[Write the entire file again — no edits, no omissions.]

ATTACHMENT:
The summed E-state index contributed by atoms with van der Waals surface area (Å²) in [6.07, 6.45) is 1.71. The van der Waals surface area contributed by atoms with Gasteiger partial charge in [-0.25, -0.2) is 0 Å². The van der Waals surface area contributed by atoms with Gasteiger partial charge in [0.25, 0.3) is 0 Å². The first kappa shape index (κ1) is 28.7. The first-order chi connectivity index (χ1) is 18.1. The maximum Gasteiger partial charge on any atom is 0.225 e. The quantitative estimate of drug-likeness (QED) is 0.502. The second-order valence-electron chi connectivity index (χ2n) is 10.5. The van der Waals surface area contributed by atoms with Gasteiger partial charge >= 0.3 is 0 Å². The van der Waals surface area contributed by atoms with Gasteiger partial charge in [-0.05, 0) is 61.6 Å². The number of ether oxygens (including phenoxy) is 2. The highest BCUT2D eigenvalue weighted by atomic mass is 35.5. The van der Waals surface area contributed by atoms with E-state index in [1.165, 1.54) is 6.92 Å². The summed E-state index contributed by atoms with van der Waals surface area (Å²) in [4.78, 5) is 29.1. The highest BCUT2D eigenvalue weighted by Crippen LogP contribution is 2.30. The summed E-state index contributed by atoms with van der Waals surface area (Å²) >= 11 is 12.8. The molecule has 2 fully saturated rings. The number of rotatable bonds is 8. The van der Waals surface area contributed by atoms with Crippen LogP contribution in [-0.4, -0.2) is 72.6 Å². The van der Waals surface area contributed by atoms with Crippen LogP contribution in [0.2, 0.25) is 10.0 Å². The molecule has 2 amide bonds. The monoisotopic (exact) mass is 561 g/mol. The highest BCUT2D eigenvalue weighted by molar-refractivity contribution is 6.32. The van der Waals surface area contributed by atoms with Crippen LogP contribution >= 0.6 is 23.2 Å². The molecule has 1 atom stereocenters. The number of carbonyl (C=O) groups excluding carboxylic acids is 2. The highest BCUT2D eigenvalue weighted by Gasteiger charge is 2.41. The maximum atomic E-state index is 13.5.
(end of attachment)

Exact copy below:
The summed E-state index contributed by atoms with van der Waals surface area (Å²) in [6.07, 6.45) is 1.71. The van der Waals surface area contributed by atoms with Gasteiger partial charge in [-0.25, -0.2) is 0 Å². The van der Waals surface area contributed by atoms with Gasteiger partial charge in [0.25, 0.3) is 0 Å². The first kappa shape index (κ1) is 28.7. The first-order chi connectivity index (χ1) is 18.1. The maximum Gasteiger partial charge on any atom is 0.225 e. The quantitative estimate of drug-likeness (QED) is 0.502. The second-order valence-electron chi connectivity index (χ2n) is 10.5. The van der Waals surface area contributed by atoms with Gasteiger partial charge >= 0.3 is 0 Å². The van der Waals surface area contributed by atoms with Gasteiger partial charge in [-0.05, 0) is 61.6 Å². The number of ether oxygens (including phenoxy) is 2. The highest BCUT2D eigenvalue weighted by atomic mass is 35.5. The van der Waals surface area contributed by atoms with E-state index in [1.165, 1.54) is 6.92 Å². The summed E-state index contributed by atoms with van der Waals surface area (Å²) in [4.78, 5) is 29.1. The highest BCUT2D eigenvalue weighted by Crippen LogP contribution is 2.30. The summed E-state index contributed by atoms with van der Waals surface area (Å²) >= 11 is 12.8. The molecule has 2 fully saturated rings. The number of rotatable bonds is 8. The van der Waals surface area contributed by atoms with Crippen LogP contribution in [-0.4, -0.2) is 72.6 Å². The van der Waals surface area contributed by atoms with Crippen LogP contribution in [0.2, 0.25) is 10.0 Å². The molecule has 2 amide bonds. The monoisotopic (exact) mass is 561 g/mol. The highest BCUT2D eigenvalue weighted by molar-refractivity contribution is 6.32. The van der Waals surface area contributed by atoms with Crippen LogP contribution >= 0.6 is 23.2 Å². The molecule has 1 atom stereocenters. The number of carbonyl (C=O) groups excluding carboxylic acids is 2. The highest BCUT2D eigenvalue weighted by Gasteiger charge is 2.41. The maximum atomic E-state index is 13.5.